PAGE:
A good example of why I think little of sovereignty is the Mississippi State Commission on Sovereignty. This institution's records were recently forced open by a lawsuit, revealing documents which had been sealed when the commission was disbanded.
The sovereignty commission's purpose had been to defend racial discrimination as a way of life in the state of Mississippi. Its records include detailed surveillance of civil rights workers, noting everything from the shade of their skin colour and sexual proclivities to their car's licence number.
One document lists ways to stop a black student from enrolling in a public college - including wiring dynamite to the man's car, train "accident" and having police plant contraband as a way of sending him to jail. A few of the commission's subjects were murdered during the battle over desegregation.
The commission was found to have aided in the defence of the suspected assassin of Medgar Evars by investigating and screening out potentially sympathetic jurors. In short, the sovereignty commission, cloaked in secrecy, was able to carry out acts that would have rightly landed other citizens in prison.
Sadam Hussein and the current Iraqi government are big on sovereignty. But then, so are most of the world's nations.
In America, many feel that sovereignty is just fine - it's those shifty other countries we have to look out for. But when things like the records of the Mississippi State Sovereignty Commission come to light, would we be forgiven for wondering out loud if sovereignty is a good idea at all?
This might seem to be a weird topic for a technology column, but the Internet has brought the whole notion of governance and sovereignty into a new debate. Most of the world's governments were formed in times when distance and the slow movement of information required proxies of some sort.
The US electoral college is an example; this body is formed for every national election, and its original mission was to carry the will of the people from far-flung frontiers back to the capital for national elections.
Since the invention of the telegraph, it has been a largely useless institution, indeed poses a danger to popular will. Richard Nixon defeated Hubert Humphrey in 1968, even though he had slightly less of the popular vote, because of the way the electoral college works.
The Internet at least offers the possibility of flattening governments to a level where abuse would be far more difficult. Citizens could decide issues directly, relying on elected or, better yet, hired proxies mainly to manage programs, keep the books and do the work.
Sound like a recipe for chaos? I think not - Buckminster Fuller was fond of saying that if some calamity were to remove all government overnight, leaving the water, power, police and garbage collection intact, that the world would function far better than if the reverse were to occur.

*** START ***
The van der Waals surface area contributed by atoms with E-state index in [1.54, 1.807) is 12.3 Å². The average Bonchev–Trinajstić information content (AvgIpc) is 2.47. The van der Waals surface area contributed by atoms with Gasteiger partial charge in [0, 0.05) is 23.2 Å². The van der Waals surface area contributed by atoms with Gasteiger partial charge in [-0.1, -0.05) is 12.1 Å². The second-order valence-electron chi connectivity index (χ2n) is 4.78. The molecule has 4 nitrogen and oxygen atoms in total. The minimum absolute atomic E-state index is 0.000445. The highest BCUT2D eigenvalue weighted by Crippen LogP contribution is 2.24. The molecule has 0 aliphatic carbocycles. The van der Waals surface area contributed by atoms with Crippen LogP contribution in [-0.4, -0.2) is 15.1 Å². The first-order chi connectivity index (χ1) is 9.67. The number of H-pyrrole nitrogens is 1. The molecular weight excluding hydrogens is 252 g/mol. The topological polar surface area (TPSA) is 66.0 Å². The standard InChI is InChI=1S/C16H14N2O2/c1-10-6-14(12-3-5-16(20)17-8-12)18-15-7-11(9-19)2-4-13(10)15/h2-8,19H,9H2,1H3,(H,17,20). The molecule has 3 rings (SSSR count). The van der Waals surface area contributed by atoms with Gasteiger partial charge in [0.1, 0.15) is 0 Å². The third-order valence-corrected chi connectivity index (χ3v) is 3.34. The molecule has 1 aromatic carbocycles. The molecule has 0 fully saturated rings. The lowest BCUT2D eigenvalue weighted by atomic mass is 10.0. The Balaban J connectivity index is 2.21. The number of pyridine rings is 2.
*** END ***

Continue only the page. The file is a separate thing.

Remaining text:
Governments operate in a self-created vacuum, isolated from the people who elect them. Government, at least in the West, is a relentless growth industry at every level - despite politicians prattling about efficiency and less intrusive government.
Most government growth is not decided in direct popular vote - it is rather our governors who find the means to hire ever greater legions to the public payroll despite many attempts by voters to cut taxes or otherwise limit runaway government.
The only kind of sovereignty that, in my mind, makes any sense at all, is personal sovereignty - we usually call it privacy. Our affairs, our thoughts, our loves, our actions should be our own, provided we respect the same in others.
For the first time in the history of the world, there is a medium that is beginning to be universally available which can allow us to take direct control of our national destinies. Even better, this medium could conceivably help us to shape the whole planet's future.
Already I see groups around the globe whose interests lie outside the traditional "God-and-Country" parameters that have made warfare and wholesale slaughter of like-minded individuals one of this planet's enduring artifacts.
My stepson, for instance, has been in touch with other young people around the world who happen to share his taste in music. This group's political boundaries have more to do with funk than federalism and they're more likely to bash a less-hip musical style than each other.
Indeed, imagine how many wars would be stopped if the citizens of the opposing sides were in touch via e-mail. People would quickly learn that the other side was no more eager to see their children sacrificed to political ends than the other.
To be sure, there are lots of issues to address. As we speak, Internet access tends to belong to an economic elite, and there would have to be guaranteed universal access to make this scheme work. Security and identification would have to be first-rate, lest the politicians turn from tactics like registering the deceased to hacking routers. Strong encryption, and digital signatures for every citizen, would be a basic requirement.
We would have to learn how to make this new way work, but I, for one, am willing to give it a go.